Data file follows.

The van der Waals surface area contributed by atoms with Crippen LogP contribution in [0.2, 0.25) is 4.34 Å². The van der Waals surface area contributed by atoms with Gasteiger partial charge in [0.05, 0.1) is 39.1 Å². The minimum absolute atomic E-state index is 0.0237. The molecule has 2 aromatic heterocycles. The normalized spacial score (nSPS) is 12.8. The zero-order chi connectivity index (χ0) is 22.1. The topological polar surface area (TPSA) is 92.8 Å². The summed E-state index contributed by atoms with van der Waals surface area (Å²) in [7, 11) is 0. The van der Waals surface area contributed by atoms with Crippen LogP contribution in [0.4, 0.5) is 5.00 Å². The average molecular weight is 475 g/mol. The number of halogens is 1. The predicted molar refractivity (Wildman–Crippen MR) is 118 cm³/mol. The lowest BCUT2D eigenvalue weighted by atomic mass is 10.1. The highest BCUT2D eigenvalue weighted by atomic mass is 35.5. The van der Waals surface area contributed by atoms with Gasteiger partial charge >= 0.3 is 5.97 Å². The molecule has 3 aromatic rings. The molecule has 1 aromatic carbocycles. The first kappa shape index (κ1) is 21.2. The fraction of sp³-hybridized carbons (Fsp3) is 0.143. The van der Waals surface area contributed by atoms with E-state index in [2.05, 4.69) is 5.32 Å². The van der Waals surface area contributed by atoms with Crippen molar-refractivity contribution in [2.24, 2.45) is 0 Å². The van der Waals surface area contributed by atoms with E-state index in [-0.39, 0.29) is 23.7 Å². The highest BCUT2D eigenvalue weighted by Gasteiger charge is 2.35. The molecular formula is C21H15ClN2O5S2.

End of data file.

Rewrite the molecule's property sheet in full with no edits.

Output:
The van der Waals surface area contributed by atoms with Crippen LogP contribution in [0.2, 0.25) is 4.34 Å². The van der Waals surface area contributed by atoms with Gasteiger partial charge in [0.05, 0.1) is 39.1 Å². The minimum absolute atomic E-state index is 0.0237. The molecule has 2 aromatic heterocycles. The normalized spacial score (nSPS) is 12.8. The zero-order chi connectivity index (χ0) is 22.1. The topological polar surface area (TPSA) is 92.8 Å². The summed E-state index contributed by atoms with van der Waals surface area (Å²) in [7, 11) is 0. The van der Waals surface area contributed by atoms with Crippen LogP contribution in [0.4, 0.5) is 5.00 Å². The average molecular weight is 475 g/mol. The number of halogens is 1. The predicted molar refractivity (Wildman–Crippen MR) is 118 cm³/mol. The lowest BCUT2D eigenvalue weighted by atomic mass is 10.1. The highest BCUT2D eigenvalue weighted by atomic mass is 35.5. The van der Waals surface area contributed by atoms with Gasteiger partial charge >= 0.3 is 5.97 Å². The molecule has 3 aromatic rings. The molecule has 1 aromatic carbocycles. The first kappa shape index (κ1) is 21.2. The fraction of sp³-hybridized carbons (Fsp3) is 0.143. The van der Waals surface area contributed by atoms with E-state index in [2.05, 4.69) is 5.32 Å². The van der Waals surface area contributed by atoms with Crippen molar-refractivity contribution in [2.24, 2.45) is 0 Å². The van der Waals surface area contributed by atoms with E-state index in [-0.39, 0.29) is 23.7 Å². The highest BCUT2D eigenvalue weighted by Gasteiger charge is 2.35. The molecular formula is C21H15ClN2O5S2.